With the level of industrial activities increasing in Arctic areas it is crucial to assure that dedicated oil spill response capabilities and strategies are available for deployment in this region. To further build on existing research and improve technologies and methodologies for Arctic oil spill response, nine oil and gas companies established the Arctic Response Technology Joint Industry Program (ART-JIP) in 2012 with the goal to advance Arctic oil spill response strategies and equipment as well as to increase understanding of potential impacts of oil on the Arctic marine environment. As part of the environmental effects research program of the ART-JIP a comprehensive review of the environmental impacts arising from both the oil spill itself and the countermeasures activities was executed. A number of research activities were identified to improve the knowledge base for using a Net Environmental Benefit Analysis (NEBA) in the Arctic. As a follow-up of the review modelling-, laboratory- and field studies were conducted. The data collected from the review and the additional studies have been organized in an information tool to support tool Arctic NEBA. Results from the studies have improved the understanding of what happens to oil once frozen into ice, how the microbe communities are reacting to oil in ice and what the exposure potential and effects are on the marine organisms that live in association with the ice. This output from the ART-JIP will help managing oil spill impacts and will assist in the definition of a response strategy that minimizes effects to the environment.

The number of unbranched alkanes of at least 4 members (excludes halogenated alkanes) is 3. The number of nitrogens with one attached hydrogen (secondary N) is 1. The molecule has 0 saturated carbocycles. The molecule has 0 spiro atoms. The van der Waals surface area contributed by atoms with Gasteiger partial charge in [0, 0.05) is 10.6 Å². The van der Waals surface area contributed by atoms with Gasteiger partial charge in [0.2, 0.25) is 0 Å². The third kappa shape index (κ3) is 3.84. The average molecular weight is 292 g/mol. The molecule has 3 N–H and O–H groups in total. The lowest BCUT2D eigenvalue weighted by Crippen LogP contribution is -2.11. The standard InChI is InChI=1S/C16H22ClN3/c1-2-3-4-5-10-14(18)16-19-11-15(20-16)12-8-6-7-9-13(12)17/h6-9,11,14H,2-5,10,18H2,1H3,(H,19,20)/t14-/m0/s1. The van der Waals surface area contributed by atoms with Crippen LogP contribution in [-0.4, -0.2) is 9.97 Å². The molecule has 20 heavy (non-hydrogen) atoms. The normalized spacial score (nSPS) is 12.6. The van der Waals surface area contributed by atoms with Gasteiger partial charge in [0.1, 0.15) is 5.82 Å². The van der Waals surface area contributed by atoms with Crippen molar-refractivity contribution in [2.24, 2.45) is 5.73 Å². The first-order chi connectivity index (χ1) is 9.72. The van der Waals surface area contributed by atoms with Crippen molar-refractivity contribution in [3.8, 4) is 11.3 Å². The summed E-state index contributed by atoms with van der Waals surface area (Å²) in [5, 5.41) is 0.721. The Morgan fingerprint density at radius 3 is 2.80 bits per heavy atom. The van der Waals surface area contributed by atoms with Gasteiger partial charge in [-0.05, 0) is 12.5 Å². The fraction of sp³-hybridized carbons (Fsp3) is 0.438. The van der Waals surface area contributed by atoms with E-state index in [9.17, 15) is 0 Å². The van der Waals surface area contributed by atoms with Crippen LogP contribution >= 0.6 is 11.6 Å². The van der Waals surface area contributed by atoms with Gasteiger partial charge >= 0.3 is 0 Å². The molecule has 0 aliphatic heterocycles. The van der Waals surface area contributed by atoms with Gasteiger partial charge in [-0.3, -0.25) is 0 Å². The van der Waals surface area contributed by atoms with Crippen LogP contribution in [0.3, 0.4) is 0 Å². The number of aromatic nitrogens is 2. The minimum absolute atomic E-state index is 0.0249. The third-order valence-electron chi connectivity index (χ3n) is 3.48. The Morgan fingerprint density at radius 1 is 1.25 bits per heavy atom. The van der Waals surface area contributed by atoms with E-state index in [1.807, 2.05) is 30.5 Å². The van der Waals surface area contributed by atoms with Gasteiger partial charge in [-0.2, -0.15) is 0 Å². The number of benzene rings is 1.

Marine Protected Areas (MPAs) have been established across all marine environments, though their coherence and effectiveness in protecting umbrella species remains unclear. We used a multi-model ensemble forecasting approach, on 8 years of at-sea censuses of 30 seabird species to identify candidate MPAs in the Portuguese coast, prioritizing important areas for their conservation based on their occurrence and distribution. We overlapped the outputs generated by the Ensemble Ecological Niche Models (EENMs) with layers representing important environmental stressors (fishing intensity, ship density and oil pollution risk), and calculated loss in conservation value using them as cost layers. Three key marine areas were identified along the Portuguese coast: For breeders, there was a key marine area encompassing the Tagus and Sado estuaries and Berlengas archipelago; for non-breeders and migratory species two important areas were identified in the Northern and Southern coast. The key marine area identified in the Northern coast is characterized by high productivity and biodiversity, and can be affected by oil pollution from the refineries and the intensive ship traffic in this area. Also, the area identified in the Southern coast of Portugal for migratory seabirds overlaps extensively with areas of high fishing activity. Our results show that the Important Bird and Biodiversity Areas (IBAs) established along the Portuguese coast protect more than a third of the areas that we prioritized for breeding species and the official MPAs near 65% of the same areas. In contrast, current IBAs and national legislation protect less than 4% of the coastal areas that we prioritize for non-breeding species in this study. Our study, combining multi-species distribution with environmental constraints induced by human activities, allowed us to assess the coherence of the Portuguese marine planning and identify candidate areas to join the Portuguese network of marine protected areas. Our results, employing data from annual at-sea surveys together with the human stressors known to affect the Portuguese coast, proved to be an extremely useful strategy to identify spatial conservation areas along the Portuguese coast as well as to access the adequacy and consistency of those areas. Despite the constraints of this demanding approach, we are confident that our study provides a reliable strategy to inform marine conservation efforts and management planning in similar coastal environments elsewhere, characterized by strong coastal upwelling movements.